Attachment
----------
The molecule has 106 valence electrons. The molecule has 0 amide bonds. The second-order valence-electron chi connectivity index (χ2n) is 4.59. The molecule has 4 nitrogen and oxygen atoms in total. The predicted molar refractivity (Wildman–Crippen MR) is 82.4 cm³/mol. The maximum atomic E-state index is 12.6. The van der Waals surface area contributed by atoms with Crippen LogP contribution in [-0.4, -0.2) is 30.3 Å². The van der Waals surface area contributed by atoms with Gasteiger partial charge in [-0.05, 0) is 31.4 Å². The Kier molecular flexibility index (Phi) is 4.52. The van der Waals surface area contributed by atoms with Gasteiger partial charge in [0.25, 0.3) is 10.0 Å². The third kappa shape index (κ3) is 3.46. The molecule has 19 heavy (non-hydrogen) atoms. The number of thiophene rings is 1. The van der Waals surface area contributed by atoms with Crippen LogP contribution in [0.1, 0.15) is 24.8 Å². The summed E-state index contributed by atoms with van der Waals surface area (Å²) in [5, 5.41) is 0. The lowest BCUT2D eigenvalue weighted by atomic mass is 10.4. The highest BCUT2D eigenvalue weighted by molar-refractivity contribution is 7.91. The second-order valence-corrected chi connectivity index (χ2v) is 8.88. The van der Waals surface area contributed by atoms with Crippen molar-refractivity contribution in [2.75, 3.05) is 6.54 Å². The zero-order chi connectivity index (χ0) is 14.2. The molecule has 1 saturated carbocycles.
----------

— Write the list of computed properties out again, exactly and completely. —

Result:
The molecule has 106 valence electrons. The molecule has 0 amide bonds. The second-order valence-electron chi connectivity index (χ2n) is 4.59. The molecule has 4 nitrogen and oxygen atoms in total. The predicted molar refractivity (Wildman–Crippen MR) is 82.4 cm³/mol. The maximum atomic E-state index is 12.6. The van der Waals surface area contributed by atoms with Crippen LogP contribution in [-0.4, -0.2) is 30.3 Å². The van der Waals surface area contributed by atoms with Gasteiger partial charge in [-0.05, 0) is 31.4 Å². The Kier molecular flexibility index (Phi) is 4.52. The van der Waals surface area contributed by atoms with Gasteiger partial charge in [0.25, 0.3) is 10.0 Å². The third kappa shape index (κ3) is 3.46. The molecule has 19 heavy (non-hydrogen) atoms. The number of thiophene rings is 1. The van der Waals surface area contributed by atoms with Crippen LogP contribution in [0.1, 0.15) is 24.8 Å². The summed E-state index contributed by atoms with van der Waals surface area (Å²) in [5, 5.41) is 0. The lowest BCUT2D eigenvalue weighted by atomic mass is 10.4. The highest BCUT2D eigenvalue weighted by molar-refractivity contribution is 7.91. The second-order valence-corrected chi connectivity index (χ2v) is 8.88. The van der Waals surface area contributed by atoms with Crippen molar-refractivity contribution in [2.75, 3.05) is 6.54 Å². The zero-order chi connectivity index (χ0) is 14.2. The molecule has 1 saturated carbocycles.